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Be Careful of Storage Performance Track .pdf

Original filename: Be Careful of Storage Performance Track.pdf
Author: Wangjiaxin (Jacky, Dorado)

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Be Careful of Storage Performance Track

Excellent performance is an everlasting pursuit for storage system vendors. Vendors use
different performance parameters to promote product performance, such as 100% cache
hit ratio (maximum IOPS), 256 KB I/O bandwidth, and 100% write latency. All vendors
want you to believe that they can provide the highest performance and can easily handle
business pressure during peak hours. You may want to know how to identify all-flash
arrays that truly have high performance from amongst a huge number of potentially
misleading promotions.

Track 1: 100% cache hit ratio

When promoting storage performance, many vendors often boast they can achieve "100%
cache hit". This means that all data is stored in memory, instead of being stored
permanently. A criterion to determine whether IT architecture is high performance is to
check whether it stores the most frequently accessed data in the location that has the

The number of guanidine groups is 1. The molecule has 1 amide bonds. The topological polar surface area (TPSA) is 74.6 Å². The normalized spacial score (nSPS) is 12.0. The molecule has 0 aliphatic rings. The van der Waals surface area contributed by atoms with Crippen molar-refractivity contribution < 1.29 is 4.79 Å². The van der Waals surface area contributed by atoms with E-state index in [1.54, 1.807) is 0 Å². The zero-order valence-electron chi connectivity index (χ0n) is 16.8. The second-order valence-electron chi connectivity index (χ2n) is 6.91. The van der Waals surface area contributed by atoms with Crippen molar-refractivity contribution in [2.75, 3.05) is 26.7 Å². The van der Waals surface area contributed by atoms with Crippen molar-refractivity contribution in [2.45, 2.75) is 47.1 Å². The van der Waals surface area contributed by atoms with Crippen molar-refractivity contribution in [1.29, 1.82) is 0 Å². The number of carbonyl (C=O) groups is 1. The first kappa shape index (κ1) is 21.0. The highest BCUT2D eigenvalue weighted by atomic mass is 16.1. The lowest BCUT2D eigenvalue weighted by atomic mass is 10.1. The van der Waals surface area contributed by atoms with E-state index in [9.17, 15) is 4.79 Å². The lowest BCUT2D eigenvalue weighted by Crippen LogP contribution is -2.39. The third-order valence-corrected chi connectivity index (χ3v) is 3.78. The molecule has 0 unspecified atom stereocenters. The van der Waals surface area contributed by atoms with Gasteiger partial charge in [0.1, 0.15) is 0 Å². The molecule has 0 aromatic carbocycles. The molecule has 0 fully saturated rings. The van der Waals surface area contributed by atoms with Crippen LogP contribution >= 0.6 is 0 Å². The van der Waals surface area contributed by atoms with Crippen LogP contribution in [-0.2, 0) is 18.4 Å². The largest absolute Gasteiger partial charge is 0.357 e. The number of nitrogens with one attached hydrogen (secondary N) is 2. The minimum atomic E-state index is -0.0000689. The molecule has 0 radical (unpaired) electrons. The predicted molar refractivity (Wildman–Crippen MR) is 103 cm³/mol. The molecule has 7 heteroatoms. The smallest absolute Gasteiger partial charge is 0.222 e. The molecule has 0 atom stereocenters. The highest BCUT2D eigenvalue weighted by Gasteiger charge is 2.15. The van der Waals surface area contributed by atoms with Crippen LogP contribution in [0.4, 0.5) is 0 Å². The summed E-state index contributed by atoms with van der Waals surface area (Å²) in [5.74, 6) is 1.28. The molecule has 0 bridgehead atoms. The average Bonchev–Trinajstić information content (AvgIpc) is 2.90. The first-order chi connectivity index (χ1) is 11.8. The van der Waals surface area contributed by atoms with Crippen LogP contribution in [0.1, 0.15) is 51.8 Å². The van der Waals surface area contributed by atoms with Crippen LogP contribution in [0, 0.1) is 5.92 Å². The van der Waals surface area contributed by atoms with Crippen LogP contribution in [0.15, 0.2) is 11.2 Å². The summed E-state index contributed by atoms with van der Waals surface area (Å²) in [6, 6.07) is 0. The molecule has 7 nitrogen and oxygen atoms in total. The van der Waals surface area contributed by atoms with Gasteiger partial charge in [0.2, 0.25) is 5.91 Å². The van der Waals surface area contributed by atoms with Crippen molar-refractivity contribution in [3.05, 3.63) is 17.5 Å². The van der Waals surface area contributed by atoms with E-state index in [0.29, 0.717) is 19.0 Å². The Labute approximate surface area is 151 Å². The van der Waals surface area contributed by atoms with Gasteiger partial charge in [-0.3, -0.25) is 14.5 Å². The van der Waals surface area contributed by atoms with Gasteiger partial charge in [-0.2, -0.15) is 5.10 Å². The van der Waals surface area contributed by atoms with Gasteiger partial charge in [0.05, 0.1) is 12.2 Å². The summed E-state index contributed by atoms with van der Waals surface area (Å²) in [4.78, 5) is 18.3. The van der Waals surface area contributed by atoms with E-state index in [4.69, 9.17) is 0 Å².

fastest response times.

This essentially means that it is almost impossible to have a 100% catch hit ratio in
customer environments. This is because all-flash storage applies to not only different
industries but also to varying business models within industries. Therefore, such a claim
must be taken with a grain of salt, and customers should thoroughly check their needs
against what the product can offer.

Trick 2: 100% read performance

Mainstream SSDs offer high performance in data reads, but their write performance is
lacking because each time data is written, SSDs erase data from a NAND before writing
new data. This process is called "Program/Erase", which takes 1 ms to 2 ms in MLC/TLC
NAND flash, and leads to huge performance differences in data reads and writes.

Program/Erase in NAND flash

SSDs often reserve a large amount of over-provisioning space and the "Erase/Program"
process is not required every time data is written onto SSDs. Generally speaking, SSD
performance suffers more in mixed read and write scenarios than in read-only scenarios.
Therefore, real-life performance values must reflect customer business models (such as 8
KB I/O data blocks, read/write ratio 7:3, and RAID 5/6 groups), instead of boasting the
value of 100% read performance.

Data models in typical scenarios

Trick 3: Performance stability

Many vendors only promote reference values that are achieved using a specific model
and under certain conditions, which does not show their products' stability.

The stability of storage performance is critical, especially during service pressure changes
and in complex service environments. When choosing storage SLA, customers regard
stability as one of the most important indicators, encouraging vendors to produce limited

results, which mislead their customers. Stability indicates that response times of 99% of
services must remain stable under certain conditions. If services fluctuate, user
experience suffers. However, most customers are, unfortunately, unaware of this issue.
flash storage

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